The head of Russia’s state launch provider Glavkosmos has lashed out at US rocket companies for price “dumping”.
During a meeting with Russian President Vladimir Putin, the director general of Glavkosmos Dmitry Rogozin announced the launch provider would be reducing the cost of launch services by more than 30%. Rogozin explained that the reduction in cost was in response to “dumping by American companies”.
Dumping, in this context, is the act of offering a product or service to another country at a reduced cost in order to harm native providers. Rogozin specifically identified SpaceX for his ire. He claimed the California-based launch provider offered launch services to NASA at “one and a half to four times more” than the standard $60 million price tag.
Rogozin’s comments were first published on Russian state news outlet Tass. In response to the report, Eric Berger, a senior space editor at Ars Technica, weighed in on Twitter decrying Rogzin’s hypocrisy in identifying SpaceX when United Launch Alliance (ULA) has operated within the same system for more than a decade.
Berger’s comments were not received well by Rogozin. Quote tweeting the Ars Technica editor’s comment, Rogozin hit back at Berger for “promoting unfair competition by lobbying sectoral sanctions against RUS and its rocket industry and dumping launch prices with DoD/taxpayer support.”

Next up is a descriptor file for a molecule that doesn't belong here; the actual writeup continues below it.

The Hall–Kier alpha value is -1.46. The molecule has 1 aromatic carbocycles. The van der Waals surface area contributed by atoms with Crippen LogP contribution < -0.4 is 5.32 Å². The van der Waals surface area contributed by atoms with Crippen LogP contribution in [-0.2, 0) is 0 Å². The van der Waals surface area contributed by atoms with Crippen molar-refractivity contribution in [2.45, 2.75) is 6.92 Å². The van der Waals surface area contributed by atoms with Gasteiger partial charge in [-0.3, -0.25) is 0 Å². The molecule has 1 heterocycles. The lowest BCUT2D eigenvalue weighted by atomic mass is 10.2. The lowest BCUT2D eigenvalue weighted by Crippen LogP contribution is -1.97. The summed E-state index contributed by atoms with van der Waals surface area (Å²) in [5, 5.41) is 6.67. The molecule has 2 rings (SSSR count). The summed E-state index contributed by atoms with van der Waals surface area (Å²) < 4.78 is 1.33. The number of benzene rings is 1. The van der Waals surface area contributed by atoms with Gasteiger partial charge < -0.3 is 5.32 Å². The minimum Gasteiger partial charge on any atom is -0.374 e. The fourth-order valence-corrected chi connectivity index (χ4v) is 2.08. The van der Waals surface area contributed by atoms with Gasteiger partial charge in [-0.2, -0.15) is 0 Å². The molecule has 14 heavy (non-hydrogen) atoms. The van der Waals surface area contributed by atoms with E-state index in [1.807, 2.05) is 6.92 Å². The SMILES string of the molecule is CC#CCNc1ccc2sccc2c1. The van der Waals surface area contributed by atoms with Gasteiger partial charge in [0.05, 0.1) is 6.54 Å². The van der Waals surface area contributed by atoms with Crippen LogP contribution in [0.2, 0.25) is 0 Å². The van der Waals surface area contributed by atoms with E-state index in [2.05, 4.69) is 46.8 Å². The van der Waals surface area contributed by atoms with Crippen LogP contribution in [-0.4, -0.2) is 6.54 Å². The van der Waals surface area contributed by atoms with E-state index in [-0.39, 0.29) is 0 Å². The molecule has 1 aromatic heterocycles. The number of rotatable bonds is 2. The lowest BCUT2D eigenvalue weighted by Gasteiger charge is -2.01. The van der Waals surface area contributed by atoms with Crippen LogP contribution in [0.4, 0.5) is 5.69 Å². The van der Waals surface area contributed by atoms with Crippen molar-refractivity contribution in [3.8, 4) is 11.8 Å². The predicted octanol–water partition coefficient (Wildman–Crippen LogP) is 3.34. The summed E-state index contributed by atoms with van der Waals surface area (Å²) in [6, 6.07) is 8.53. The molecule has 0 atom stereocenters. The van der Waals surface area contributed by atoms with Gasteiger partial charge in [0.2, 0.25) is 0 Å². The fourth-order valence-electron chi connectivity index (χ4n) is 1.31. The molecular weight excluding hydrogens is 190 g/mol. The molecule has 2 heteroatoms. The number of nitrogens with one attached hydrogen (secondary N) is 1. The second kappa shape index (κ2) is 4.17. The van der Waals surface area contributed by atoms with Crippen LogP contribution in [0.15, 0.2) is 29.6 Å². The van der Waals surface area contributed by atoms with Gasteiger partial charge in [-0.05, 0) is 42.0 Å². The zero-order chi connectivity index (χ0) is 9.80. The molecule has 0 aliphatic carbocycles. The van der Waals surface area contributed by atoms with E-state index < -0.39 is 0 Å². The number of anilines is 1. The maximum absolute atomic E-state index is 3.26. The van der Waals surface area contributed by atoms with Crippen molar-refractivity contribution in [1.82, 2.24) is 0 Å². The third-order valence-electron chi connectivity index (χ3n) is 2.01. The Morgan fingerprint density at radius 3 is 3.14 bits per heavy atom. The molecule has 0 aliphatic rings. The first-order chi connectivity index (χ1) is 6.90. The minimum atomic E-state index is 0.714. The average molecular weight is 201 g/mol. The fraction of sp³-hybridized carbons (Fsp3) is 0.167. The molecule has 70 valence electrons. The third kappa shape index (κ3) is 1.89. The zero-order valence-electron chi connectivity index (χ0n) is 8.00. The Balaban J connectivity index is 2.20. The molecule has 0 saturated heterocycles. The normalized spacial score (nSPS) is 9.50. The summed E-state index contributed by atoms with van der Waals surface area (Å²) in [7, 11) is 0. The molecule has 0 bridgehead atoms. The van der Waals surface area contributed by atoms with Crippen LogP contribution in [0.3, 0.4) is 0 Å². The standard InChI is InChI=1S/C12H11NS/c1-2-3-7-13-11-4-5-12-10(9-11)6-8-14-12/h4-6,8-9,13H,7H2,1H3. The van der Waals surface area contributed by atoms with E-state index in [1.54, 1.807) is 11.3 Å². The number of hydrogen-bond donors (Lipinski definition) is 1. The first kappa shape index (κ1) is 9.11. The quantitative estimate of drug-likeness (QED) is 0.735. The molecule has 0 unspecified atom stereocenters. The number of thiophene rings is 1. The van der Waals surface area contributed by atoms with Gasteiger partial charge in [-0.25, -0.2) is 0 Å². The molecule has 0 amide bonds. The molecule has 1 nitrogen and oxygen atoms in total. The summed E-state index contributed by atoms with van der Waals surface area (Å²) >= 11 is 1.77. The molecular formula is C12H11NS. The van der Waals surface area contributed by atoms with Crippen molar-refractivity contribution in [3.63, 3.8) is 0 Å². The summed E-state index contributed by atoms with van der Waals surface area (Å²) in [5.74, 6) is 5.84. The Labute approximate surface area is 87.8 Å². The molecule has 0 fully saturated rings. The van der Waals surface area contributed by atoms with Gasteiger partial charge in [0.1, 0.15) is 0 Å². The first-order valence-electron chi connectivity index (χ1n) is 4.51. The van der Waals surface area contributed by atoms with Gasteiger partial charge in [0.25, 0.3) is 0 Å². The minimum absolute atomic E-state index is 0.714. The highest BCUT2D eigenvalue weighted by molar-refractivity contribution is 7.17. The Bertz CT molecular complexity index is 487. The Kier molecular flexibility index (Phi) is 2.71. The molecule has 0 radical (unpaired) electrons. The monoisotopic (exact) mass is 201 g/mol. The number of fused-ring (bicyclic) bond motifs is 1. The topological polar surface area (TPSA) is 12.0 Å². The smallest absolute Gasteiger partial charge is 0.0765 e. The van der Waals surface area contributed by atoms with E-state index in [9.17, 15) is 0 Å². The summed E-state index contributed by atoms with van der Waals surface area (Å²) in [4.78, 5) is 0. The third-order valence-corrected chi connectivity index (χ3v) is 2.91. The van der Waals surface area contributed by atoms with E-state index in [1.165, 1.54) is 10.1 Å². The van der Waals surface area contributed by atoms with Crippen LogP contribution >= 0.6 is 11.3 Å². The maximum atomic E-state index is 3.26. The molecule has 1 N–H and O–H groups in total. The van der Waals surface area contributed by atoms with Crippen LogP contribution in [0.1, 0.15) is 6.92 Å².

As the spat between Rogozin and Berger gained interest, the pair’s comments got the attention of the CEOs of SpaceX and ULA, both of whom are active on Twitter.
SpaceX founder and CEO Elon Musk commented stating, “SpaceX rockets are 80% reusable, theirs are 0%. This is the actual problem.” ULA CEO Tory Bruno, on the other hand, took offense at Berger’s assertion that his company benefits from “subsidies”. “This [is] an absurd myth. I am mystified that it persists,” tweeted Bruno.
The argument that played out on Twitter over the Easter weekend is not a new one. In 2018, the chief executive of the Ariane Group, Alain Charmeua attributed the success of SpaceX to subsidized launches for the US government. A year later, SpaceX wrote a letter to a high ranking member of the US Department of Commerce arguing the EU and the French government unfairly lowered the cost of Arianespace launch services.